Thursday, 17 January 2013

Infertility: The Emotional Roller Coaster


Infertility can alter nearly every aspect of a person’s life. Self-esteem, dreams for the future, & relationships with others may all be affected. There are only a few situations in life which are as challenging & overwhelming as infertility.

Yet the emotional aspects of infertility often go ignored & untreated.Because it is such a private issue, many couples do not share their experiences openly with friends & family. As a result, they feel isolated. But they are not alone. In fact, 10% of couples experience infertility with all the feelings & frustrations that may go with it.

Realization & Acknowledgment

Most couples expect to conceive shortly after they stop using birth control. But as time passes, concern begins to replace anticipation. Couples are likely to feel shock & dismay when they realize they aren’t able to conceive a child as easily as expected.Questions begin to haunt them: What if they never have children? Could they be sterile? These thoughts are so frightening that many couples deny the possibility of a fertility problem.
The following are some examples of the wide range of emotions couples often experience during the sometime difficult acknowledgement stage:
  • The woman is often the first to realize that there may be a problem.
  • The man may to be convinced that the couple needs medical intervention.
  • Feelings of fear, anger, denial, stress, guilt, blame, self-pity & jealousy begin to occur.
  • Emotions & disagreements become magnified. Issues take on greater importance than under “normal” circumstances.


  • Don’t be afraid to talk to others who had difficult conceiving. Their experiences will help you realize you are not alone. However, remember that your situation is not exactly like anyone else’s.
  • If you are over 35 & have been trying to conceive for six months or longer, or under 35 & trying for one year or more, consult your doctor immediately.
  • Be prepared for the fact that you & your partner may not experience the same feelings at the same time or in the same way.
  • Expect to feel a mixture of fear, relief, or anxiety when you consult a doctor.
  • Approach infertility with your partner as you would a new project. Map out a strategy & a timetable.
  • Try to keep the lines of communication open with your partner. This may not always be easy, but you need to support each other now, & communication is vital for this.
  • It is perfectly normal to feel frustrated & angry. Try to redirect your focus toward something positive such as favourite hobby or a new activity.
Responding to early concerns about infertility can increase a couple’s chances for a successful outcome. The earlier a problem is identified, the sooner your physician can recommend a treatment program that is right for you.

Evaluation & Diagnosis

Most couples are searching for answers during this stage. Hopes of finding a quick solution may be replaced with uncertainty. The testing period can be stressful, invasive, & expensive, & couples may feel uncomfortable, guilty & even fearful. These are normal reactions to an overwhelming experience.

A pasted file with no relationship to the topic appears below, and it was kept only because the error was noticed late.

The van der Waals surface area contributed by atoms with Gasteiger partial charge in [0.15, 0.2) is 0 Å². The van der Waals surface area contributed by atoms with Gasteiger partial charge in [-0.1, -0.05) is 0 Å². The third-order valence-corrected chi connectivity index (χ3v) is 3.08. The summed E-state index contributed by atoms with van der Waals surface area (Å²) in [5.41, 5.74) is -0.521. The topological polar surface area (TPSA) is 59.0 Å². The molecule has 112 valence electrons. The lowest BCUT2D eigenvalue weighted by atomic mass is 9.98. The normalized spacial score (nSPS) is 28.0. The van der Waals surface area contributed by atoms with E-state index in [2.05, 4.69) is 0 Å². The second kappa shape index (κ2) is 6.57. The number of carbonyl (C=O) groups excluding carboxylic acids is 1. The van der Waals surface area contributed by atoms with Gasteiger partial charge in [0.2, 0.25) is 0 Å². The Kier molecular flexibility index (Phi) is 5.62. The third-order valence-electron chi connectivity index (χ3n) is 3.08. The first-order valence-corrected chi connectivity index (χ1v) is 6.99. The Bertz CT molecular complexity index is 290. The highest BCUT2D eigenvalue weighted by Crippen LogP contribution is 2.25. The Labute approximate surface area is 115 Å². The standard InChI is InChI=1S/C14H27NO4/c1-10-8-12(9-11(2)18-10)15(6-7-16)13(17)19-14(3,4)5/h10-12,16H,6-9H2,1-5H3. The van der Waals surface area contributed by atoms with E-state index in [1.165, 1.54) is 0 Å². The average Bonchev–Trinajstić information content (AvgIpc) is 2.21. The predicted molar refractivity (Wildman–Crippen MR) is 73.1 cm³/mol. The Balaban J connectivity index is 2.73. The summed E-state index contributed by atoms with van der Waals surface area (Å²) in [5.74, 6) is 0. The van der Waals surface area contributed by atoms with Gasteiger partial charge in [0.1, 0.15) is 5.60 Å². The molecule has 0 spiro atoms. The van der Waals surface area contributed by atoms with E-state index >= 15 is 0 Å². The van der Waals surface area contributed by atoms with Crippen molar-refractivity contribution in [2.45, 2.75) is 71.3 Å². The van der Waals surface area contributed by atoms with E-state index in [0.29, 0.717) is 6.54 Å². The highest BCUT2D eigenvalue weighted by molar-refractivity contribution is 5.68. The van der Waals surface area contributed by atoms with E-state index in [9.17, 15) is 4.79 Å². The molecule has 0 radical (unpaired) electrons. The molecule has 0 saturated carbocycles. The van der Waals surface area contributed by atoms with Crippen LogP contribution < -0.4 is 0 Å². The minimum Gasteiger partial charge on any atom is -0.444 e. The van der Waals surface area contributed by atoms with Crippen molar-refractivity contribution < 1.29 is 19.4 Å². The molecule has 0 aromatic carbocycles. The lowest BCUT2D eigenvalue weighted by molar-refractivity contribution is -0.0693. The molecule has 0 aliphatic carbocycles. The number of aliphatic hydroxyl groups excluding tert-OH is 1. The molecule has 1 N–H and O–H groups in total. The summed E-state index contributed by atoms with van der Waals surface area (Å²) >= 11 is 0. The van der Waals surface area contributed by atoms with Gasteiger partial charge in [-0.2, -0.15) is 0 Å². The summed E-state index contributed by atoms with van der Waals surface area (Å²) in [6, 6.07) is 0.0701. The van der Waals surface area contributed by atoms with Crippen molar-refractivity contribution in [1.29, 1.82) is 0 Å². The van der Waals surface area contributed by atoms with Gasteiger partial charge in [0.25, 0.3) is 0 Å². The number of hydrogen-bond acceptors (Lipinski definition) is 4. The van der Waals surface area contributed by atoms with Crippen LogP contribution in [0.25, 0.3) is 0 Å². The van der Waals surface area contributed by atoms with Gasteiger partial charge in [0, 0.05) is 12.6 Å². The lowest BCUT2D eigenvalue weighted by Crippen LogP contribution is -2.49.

The following are the other examples of common feelings couples experience during the infertility evaluation:

Common Experiences

  • Loss of control. A sense that doctors & tests are taking over your life.
  • Anger of your body, your partner, or others who are pregnant or have children.
  • Self-punishment: “What did I did to deserve this?” “What could I have done differently?”
  • Threatened sense of sexuality.
  • Shame & embarrassment over not functioning “normally.”
  • Need for secrecy, resulting in isolation from friends & family.
  • Blame & guilt.
  • Lack of privacy due to invasive nature of tests.
  • Sense of being misunderstood by those who have children or are pregnant.
  • Shock, numbness, &/or relief when a problem is confirmed.

Coping Strategies

  • Read as much as you can about infertility, its causes, & treatments.
  • Communicate fears & emotions to your partner regularly.
  • Support one another, but understand that at times this will be difficult.
  • Acknowledge that periods of depression & anxiety may happen.
  • Cut down on stressful activities.
  • Allow yourself private time.
  • Try sharing your problem with supportive friends or family members.
  • Try going to doctors appointments together so you both understand what is happening.
  • Write down all your questions so you don’t forget to ask your doctor. (it’s normal to become nervous or side-tracked, & to forget to ask about something that concerns you.)

The evaluation can be traumatic time for both partners. Providing mutual emotional support can alleviate some of the stress & prevent distancing. It may even strengthen the relationship. The couple may find a new sense of security, as they realize they can truly depend on each other despite the uncertainties they face. Infertility is couple’s problem, & it’s best to approach it as a team.


Most couples feel that infertility dominates their lives at this point. Freedom & spontaneity seem to be treasures of the past.
It is normal for couples to feel as if they are riding on emotional roller coaster, hope at the start of the treatment, disappointment & mourning when a cycle fails. They are often exhausted & frustrated with the demands of therapy & may feel undermined or dehumanized.
The following are examples of common feelings couples experience during treatment:

Common Experience

  • Anger at infertility for ruling everyday life.